[1] Stabile, M. C. et al. “Solving Brazil’s land use puzzle: Increasing production and slowing Amazon deforestation”. Land Use Policy 91 (2020). bit.ly/2PWVTsE.

[2] Azevedo-Ramos, C. et al. “Lawless land in no man’s land: The undesignated public forests in the Brazilian Amazon”. Land Use Policy 99 (2020). bit.ly/3b6kMto.

[3] Bragança, Arthur and Juliano Assunção. Assessing the Capital Costs of Maximizing Sustainable Agricultural Production in Brazil. Rio de Janeiro: Climate Policy Initiative, 2018. bit.ly/3eAm1D9; Assunção, Juliano and Arthur Bragança. Productivity for Cattle Ranching in Brazil: Pastureland Declines Might Show a New Pathway. Rio de Janeiro: Climate Policy Initiative, 2019. bit.ly/3vVg4qc.

[4] Agronomic models refer to models which simulate the production potential using detailed data on agro-climatic conditions and a given set of assumptions on practices, inputs, seeds etc.

[5] Strassburg, Bernardo B. N. et al. “When enough should be enough: Improving the use of current agricultural lands could meet production demands and spare natural habitats in Brazil”. Global Environmental Change 28 (2014): 84-97. bit.ly/3cYacpG.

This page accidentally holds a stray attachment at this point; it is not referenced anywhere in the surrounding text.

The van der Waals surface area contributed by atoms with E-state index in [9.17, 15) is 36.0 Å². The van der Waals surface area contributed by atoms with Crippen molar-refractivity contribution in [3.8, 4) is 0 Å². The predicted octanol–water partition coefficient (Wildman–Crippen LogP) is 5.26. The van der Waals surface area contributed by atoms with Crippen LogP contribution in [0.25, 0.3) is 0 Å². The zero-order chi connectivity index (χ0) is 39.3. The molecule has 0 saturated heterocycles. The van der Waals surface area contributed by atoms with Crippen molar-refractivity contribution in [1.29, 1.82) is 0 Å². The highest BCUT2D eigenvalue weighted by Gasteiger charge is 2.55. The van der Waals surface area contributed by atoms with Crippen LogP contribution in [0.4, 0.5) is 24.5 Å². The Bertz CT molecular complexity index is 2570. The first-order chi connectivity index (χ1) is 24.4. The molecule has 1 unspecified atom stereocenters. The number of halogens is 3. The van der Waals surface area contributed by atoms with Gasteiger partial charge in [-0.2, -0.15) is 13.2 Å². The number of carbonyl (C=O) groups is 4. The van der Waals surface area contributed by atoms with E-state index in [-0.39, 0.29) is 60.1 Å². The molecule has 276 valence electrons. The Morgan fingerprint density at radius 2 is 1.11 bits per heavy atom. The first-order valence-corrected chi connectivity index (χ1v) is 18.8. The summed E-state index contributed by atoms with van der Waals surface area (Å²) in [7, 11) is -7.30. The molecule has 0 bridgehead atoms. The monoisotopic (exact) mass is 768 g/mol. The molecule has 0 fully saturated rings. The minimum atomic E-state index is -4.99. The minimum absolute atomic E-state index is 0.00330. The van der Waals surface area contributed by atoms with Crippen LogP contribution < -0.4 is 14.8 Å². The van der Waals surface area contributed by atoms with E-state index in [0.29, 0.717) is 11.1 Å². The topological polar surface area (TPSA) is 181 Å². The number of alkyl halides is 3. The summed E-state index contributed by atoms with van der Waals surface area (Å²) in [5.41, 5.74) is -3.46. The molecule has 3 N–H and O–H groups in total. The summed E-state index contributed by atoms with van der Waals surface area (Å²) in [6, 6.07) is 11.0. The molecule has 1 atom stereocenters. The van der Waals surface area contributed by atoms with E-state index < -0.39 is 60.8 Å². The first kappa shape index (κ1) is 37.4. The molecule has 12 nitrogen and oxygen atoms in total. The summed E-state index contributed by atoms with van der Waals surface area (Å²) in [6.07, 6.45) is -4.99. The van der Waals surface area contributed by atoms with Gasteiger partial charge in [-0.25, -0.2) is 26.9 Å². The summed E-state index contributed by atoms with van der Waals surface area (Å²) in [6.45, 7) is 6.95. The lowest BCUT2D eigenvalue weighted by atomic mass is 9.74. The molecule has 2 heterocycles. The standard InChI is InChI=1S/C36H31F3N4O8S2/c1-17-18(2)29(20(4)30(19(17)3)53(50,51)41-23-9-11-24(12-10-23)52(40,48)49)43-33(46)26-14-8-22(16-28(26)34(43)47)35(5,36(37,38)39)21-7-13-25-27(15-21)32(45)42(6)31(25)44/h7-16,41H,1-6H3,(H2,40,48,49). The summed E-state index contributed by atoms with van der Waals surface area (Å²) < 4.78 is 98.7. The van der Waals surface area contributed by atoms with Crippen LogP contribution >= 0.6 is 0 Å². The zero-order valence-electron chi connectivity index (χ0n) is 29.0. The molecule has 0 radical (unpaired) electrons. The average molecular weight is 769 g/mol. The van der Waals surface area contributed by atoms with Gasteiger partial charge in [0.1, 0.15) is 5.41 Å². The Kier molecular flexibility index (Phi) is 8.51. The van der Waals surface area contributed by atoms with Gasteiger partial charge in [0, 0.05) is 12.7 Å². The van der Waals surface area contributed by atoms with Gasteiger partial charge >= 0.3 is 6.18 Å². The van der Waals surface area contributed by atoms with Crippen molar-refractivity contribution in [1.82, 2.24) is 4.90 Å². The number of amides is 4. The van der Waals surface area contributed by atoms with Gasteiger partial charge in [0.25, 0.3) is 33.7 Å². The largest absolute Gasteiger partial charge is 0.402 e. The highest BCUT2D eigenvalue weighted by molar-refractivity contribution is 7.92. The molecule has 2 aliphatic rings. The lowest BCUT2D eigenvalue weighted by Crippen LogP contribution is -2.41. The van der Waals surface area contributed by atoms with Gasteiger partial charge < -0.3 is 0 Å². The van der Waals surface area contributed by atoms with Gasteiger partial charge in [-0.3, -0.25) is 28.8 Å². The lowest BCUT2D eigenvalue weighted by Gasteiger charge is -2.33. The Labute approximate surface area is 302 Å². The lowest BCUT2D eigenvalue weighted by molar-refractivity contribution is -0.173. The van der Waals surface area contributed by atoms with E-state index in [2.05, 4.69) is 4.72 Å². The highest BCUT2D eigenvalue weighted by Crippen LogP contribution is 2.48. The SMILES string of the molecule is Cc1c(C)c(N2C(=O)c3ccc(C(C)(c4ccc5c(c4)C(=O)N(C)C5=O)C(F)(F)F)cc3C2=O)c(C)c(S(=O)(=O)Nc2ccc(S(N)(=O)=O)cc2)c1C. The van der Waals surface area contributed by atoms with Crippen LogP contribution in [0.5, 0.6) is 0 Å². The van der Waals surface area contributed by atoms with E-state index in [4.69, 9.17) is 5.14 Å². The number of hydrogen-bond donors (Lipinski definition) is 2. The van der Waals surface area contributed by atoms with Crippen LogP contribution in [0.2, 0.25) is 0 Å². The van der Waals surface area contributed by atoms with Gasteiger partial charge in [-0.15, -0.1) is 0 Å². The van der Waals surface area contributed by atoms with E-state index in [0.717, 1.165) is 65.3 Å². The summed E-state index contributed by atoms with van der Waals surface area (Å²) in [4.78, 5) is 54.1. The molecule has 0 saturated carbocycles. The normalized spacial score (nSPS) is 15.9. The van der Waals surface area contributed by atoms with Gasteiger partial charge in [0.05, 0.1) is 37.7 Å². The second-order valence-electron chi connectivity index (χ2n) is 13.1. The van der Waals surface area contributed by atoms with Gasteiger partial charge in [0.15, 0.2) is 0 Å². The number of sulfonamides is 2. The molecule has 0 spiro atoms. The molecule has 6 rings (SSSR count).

[6] Bragança, Arthur and Juliano Assunção. Assessing the Capital Costs of Maximizing Sustainable Agricultural Production in Brazil. Rio de Janeiro: Climate Policy Initiative, 2018. bit.ly/3eAm1D9.

[7] The researchers used the Stochastic Frontier Analysis (SFA) method to perform this decomposition. All exercises assume that the existing area for the activity is fixed.

[8] Bragança, Arthur and Juliano Assunção. Assessing the Capital Costs of Maximizing Sustainable Agricultural Production in Brazil. Rio de Janeiro: Climate Policy Initiative, 2018. bit.ly/3eAm1D9.

[9] Silva, Daniel S. and Paulo Barreto. O aumento da produtividade e lucratividade da pecuária bovina na Amazônia: o caso do Projeto Pecuária Verde em Paragominas. Belém: Imazon, 2014. bit.ly/327vAm9.

[10] Garrett, R. et al. “Challenges and opportunities for the adoption of integrated farming systems: lessons from Brazil and beyond” In Embrapa Agrossilvipastoril-Artigo em anais de congresso (ALICE). International Symposium on Agricultural Technology Adoption 1, 2019, Campo Grande, MS. Studies, methods and experiences: abstracts. Campo Grande, MS: Embrapa Gado de Corte, 2020. bit.ly/3d0p5HX.